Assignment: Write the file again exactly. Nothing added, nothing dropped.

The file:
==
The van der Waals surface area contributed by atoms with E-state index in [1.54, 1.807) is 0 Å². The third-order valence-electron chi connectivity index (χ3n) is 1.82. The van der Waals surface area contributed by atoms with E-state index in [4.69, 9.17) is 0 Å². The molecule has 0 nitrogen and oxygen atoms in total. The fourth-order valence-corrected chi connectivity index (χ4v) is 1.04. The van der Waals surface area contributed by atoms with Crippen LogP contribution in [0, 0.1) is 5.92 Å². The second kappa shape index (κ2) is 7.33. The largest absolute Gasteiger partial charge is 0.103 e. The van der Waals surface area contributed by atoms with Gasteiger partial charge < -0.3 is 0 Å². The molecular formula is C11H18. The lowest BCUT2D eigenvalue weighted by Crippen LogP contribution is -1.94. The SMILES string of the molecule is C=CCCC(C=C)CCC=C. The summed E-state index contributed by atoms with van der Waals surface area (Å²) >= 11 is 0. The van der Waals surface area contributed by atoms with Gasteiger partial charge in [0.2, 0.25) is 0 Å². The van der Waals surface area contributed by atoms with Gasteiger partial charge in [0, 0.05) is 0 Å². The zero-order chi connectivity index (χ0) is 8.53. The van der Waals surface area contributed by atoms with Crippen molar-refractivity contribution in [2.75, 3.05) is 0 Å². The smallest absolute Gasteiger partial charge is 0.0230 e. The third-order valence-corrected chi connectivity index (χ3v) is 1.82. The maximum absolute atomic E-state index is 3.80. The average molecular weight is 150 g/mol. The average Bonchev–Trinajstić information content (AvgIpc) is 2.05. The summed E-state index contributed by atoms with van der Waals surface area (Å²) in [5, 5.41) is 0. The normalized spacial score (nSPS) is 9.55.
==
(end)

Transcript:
The van der Waals surface area contributed by atoms with E-state index in [1.54, 1.807) is 0 Å². The third-order valence-electron chi connectivity index (χ3n) is 1.82. The van der Waals surface area contributed by atoms with E-state index in [4.69, 9.17) is 0 Å². The molecule has 0 nitrogen and oxygen atoms in total. The fourth-order valence-corrected chi connectivity index (χ4v) is 1.04. The van der Waals surface area contributed by atoms with Crippen LogP contribution in [0, 0.1) is 5.92 Å². The second kappa shape index (κ2) is 7.33. The largest absolute Gasteiger partial charge is 0.103 e. The van der Waals surface area contributed by atoms with Gasteiger partial charge < -0.3 is 0 Å². The molecular formula is C11H18. The lowest BCUT2D eigenvalue weighted by Crippen LogP contribution is -1.94. The SMILES string of the molecule is C=CCCC(C=C)CCC=C. The summed E-state index contributed by atoms with van der Waals surface area (Å²) >= 11 is 0. The van der Waals surface area contributed by atoms with Gasteiger partial charge in [0.2, 0.25) is 0 Å². The van der Waals surface area contributed by atoms with Gasteiger partial charge in [0, 0.05) is 0 Å². The zero-order chi connectivity index (χ0) is 8.53. The van der Waals surface area contributed by atoms with Crippen molar-refractivity contribution in [2.75, 3.05) is 0 Å². The smallest absolute Gasteiger partial charge is 0.0230 e. The third-order valence-corrected chi connectivity index (χ3v) is 1.82. The maximum absolute atomic E-state index is 3.80. The average molecular weight is 150 g/mol. The average Bonchev–Trinajstić information content (AvgIpc) is 2.05. The summed E-state index contributed by atoms with van der Waals surface area (Å²) in [5, 5.41) is 0. The normalized spacial score (nSPS) is 9.55.